Happiness isn’t everything (Part Two)
The other day I wrote a piece on happiness, on how transient and subjective it is, and how it therefore makes a poor measure for determining the worth of a thing.
(In that case, I was mostly referring to the ‘thing’ of reproductive technologies – efforts that aim to make people happy by making them parents, or by producing for them children who are healthier or otherwise more desirable than they might have been.)
Of course, there are countless such ‘things’ in life, and it can be dangerous to allow their potential for making us happy to overshadow their worth on other counts. When we do that, we run the risk of hurting others to help ourselves, or even harming our own long-term interests in favor of the short-term.
But I think there’s a more important tendency to think about here. As bad as it can be to use happiness to measure the worth of a thing, it’s much worse (and it can be more consequential) to use happiness to measure the worth of a life.
We see this happen all the time: People advocate for abortion because they think death is better than the unhappiness of poverty and single parenthood. Parents choose abortion because they think death is better than the unhappiness of disability. Teens and adults choose suicide because they think death is better than the unhappiness they’re struggling through. People advocate for physician-assisted suicide because they think a swift death is better than the unhappiness of a lingering decline.
But worth isn’t as tidy as that.
There’s so much more to life than happiness. There’s the good we can do, the witness we can be, the lessons we can learn, the impact we can have on others. There are glimpses of beauty on gray days. There are small, silly joys in dark times and there are hard truths that steel us for the work ahead. There is mercy to be given and received.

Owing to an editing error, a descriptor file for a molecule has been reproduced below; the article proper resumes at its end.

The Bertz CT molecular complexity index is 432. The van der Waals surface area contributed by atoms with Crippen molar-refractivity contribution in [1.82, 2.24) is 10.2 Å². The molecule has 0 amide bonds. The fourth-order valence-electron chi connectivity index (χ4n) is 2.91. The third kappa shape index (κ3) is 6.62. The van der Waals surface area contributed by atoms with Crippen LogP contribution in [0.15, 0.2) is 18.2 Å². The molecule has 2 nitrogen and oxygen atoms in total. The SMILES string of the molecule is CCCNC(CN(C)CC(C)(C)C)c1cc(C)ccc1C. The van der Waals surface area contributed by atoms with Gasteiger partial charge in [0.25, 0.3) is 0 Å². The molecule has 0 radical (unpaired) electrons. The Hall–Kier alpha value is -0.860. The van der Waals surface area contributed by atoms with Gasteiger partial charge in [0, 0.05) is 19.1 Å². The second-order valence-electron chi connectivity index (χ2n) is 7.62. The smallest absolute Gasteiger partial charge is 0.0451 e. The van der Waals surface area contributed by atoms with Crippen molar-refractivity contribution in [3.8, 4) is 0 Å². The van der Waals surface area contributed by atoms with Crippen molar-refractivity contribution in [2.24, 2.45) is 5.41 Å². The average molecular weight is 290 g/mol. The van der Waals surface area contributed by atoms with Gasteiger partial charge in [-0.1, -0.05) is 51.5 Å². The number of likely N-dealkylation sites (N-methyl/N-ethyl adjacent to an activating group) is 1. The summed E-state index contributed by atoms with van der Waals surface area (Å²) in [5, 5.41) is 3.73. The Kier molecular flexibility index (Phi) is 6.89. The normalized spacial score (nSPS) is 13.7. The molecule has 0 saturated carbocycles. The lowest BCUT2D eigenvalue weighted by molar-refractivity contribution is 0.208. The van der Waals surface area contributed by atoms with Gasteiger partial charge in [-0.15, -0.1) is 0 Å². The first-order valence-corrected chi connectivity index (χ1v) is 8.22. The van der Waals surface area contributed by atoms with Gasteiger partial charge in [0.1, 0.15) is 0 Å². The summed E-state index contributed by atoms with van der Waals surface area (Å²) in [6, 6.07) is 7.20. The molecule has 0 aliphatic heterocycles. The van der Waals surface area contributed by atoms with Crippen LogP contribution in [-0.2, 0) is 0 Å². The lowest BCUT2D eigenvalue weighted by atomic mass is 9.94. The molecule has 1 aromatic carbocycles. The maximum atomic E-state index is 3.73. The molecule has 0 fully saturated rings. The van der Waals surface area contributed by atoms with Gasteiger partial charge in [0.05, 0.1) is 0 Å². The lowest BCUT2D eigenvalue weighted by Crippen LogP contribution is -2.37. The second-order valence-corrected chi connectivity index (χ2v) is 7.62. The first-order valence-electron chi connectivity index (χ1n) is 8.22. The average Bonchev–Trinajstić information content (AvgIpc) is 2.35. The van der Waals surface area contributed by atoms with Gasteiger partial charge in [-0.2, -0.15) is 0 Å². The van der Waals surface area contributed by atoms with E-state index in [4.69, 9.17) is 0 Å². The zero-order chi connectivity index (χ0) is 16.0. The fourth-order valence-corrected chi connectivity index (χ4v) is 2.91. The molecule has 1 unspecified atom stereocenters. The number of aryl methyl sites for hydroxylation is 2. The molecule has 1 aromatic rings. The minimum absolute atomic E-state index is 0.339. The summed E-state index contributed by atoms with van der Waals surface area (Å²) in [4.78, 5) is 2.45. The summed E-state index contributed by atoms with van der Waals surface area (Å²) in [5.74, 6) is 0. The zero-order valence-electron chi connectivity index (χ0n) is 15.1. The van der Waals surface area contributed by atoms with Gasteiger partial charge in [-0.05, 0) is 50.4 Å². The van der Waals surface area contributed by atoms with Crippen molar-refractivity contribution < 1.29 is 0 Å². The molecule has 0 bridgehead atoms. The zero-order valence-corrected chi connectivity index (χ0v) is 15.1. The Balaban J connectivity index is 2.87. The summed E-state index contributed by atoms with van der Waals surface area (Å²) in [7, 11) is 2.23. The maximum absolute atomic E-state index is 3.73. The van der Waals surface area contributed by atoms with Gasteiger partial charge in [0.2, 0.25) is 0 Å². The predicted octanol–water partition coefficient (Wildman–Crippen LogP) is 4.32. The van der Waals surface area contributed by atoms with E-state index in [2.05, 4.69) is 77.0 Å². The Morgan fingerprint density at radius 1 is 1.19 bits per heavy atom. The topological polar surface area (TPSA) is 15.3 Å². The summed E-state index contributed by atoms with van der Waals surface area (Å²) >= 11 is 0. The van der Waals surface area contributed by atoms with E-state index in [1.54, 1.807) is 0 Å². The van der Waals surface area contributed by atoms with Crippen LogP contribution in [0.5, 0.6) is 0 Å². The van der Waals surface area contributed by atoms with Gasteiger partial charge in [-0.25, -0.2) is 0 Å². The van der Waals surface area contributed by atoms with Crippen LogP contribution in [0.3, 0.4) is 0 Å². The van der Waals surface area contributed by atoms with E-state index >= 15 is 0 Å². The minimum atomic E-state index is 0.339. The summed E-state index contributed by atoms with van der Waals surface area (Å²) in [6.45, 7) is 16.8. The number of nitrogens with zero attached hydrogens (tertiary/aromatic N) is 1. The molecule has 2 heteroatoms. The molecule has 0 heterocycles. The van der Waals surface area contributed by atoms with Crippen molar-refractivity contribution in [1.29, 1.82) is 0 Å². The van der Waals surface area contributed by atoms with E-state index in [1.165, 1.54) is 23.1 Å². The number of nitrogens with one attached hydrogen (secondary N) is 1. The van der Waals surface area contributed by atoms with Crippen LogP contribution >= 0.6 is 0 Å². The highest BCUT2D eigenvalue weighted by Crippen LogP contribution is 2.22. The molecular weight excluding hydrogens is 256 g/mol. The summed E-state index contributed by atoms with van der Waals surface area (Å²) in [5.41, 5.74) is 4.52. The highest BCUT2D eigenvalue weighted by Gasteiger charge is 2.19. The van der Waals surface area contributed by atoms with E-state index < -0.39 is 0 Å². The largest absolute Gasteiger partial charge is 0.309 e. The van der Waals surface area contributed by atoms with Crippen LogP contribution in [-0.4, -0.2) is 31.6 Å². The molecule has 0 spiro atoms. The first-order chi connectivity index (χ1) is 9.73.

You can pursue happiness your whole life – pleasurable things, delicious food, attractive company, exciting experiences, exotic surroundings – and wind up hollow and disappointed in the end. You can live a charmed, healthy life and still miss out on so much.
Alternately, you can live a life of service and sacrifice – experiencing plentiful hardship and little happiness as we would think of it – and wind up satisfied. (Think of the lives of so many of the saints.) You can live through illness and injury and still love your life.
That last point was pounded home to me by a recent Catholic Review article on Maryland’s physician-assisted suicide legislation. The article describes the testimony of a woman named Sheryl Grossman, who has a rare condition that has inhibited her growth and made her prone to cancer.
Ms. Grossman “recounted how as she was undergoing treatment at a Baltimore hospital for her seventh cancer, a lymphoma that had metastasized, a physician who was a department head entered her room.
‘She said, ‘You know, you don’t have to do this anymore . . . You have been through so much. You can stop at any time; it’s OK. We can simply turn off the machines or increase your pain meds. It won’t take long; you’re 37 pounds.””
Ms. Grossman objected. “I gave my last conscious energy to trying to scream, ‘No,’ and to trying to get her out of my room… I love my life.”
Whether we’re talking about the beginning of life or its end, we have to dispose of the shallow notion that what really matters in life is happiness (and health). Life is so much bigger than that. The human mind and soul are so much more capable than a simple happiness measure can gauge.
The other day I argued that “Happiness is like a cloud at sunset: bright and colorful for a moment. It is constantly changing form. It swells with beauty, increases in wonder – and then dissipates into the dark night.” That is indeed how I see happiness (and that sunset) – as beautiful and worthwhile. But I see beauty and worth in that dark night too. I see them in the fog, in the drizzle, in the downpour. I see them in the storm, and I wonder at its anguish.
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